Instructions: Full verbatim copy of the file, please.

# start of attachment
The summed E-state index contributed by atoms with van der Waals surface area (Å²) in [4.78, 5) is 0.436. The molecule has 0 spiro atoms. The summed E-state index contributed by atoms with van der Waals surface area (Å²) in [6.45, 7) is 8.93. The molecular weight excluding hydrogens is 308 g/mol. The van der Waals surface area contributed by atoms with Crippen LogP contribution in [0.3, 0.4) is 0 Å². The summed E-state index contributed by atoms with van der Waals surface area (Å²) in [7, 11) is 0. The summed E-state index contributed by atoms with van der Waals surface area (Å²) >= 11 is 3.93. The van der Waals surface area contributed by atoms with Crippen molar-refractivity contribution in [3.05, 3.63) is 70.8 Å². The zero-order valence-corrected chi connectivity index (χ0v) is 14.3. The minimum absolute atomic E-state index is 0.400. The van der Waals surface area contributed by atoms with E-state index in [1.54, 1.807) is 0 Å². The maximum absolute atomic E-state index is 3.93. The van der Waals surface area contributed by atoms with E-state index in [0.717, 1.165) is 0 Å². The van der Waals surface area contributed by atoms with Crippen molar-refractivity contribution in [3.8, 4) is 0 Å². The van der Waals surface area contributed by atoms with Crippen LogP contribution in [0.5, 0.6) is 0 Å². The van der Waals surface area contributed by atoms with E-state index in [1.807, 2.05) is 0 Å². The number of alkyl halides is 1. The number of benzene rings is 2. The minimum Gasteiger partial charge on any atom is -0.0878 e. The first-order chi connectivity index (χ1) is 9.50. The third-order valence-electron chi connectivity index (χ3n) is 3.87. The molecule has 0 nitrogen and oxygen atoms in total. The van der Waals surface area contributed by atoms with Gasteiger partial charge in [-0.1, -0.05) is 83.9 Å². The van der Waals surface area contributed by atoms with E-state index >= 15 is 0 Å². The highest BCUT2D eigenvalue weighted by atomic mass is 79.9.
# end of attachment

The summed E-state index contributed by atoms with van der Waals surface area (Å²) in [4.78, 5) is 0.436. The molecule has 0 spiro atoms. The summed E-state index contributed by atoms with van der Waals surface area (Å²) in [6.45, 7) is 8.93. The molecular weight excluding hydrogens is 308 g/mol. The van der Waals surface area contributed by atoms with Crippen LogP contribution in [0.3, 0.4) is 0 Å². The summed E-state index contributed by atoms with van der Waals surface area (Å²) in [7, 11) is 0. The summed E-state index contributed by atoms with van der Waals surface area (Å²) >= 11 is 3.93. The van der Waals surface area contributed by atoms with Crippen molar-refractivity contribution in [3.05, 3.63) is 70.8 Å². The zero-order valence-corrected chi connectivity index (χ0v) is 14.3. The minimum absolute atomic E-state index is 0.400. The van der Waals surface area contributed by atoms with E-state index in [1.54, 1.807) is 0 Å². The maximum absolute atomic E-state index is 3.93. The van der Waals surface area contributed by atoms with E-state index in [0.717, 1.165) is 0 Å². The van der Waals surface area contributed by atoms with Crippen molar-refractivity contribution in [3.8, 4) is 0 Å². The van der Waals surface area contributed by atoms with Crippen LogP contribution in [0.5, 0.6) is 0 Å². The van der Waals surface area contributed by atoms with E-state index in [1.807, 2.05) is 0 Å². The number of alkyl halides is 1. The number of benzene rings is 2. The minimum Gasteiger partial charge on any atom is -0.0878 e. The first-order chi connectivity index (χ1) is 9.50. The third-order valence-electron chi connectivity index (χ3n) is 3.87. The molecule has 0 nitrogen and oxygen atoms in total. The van der Waals surface area contributed by atoms with Gasteiger partial charge in [-0.1, -0.05) is 83.9 Å². The van der Waals surface area contributed by atoms with E-state index >= 15 is 0 Å². The highest BCUT2D eigenvalue weighted by atomic mass is 79.9.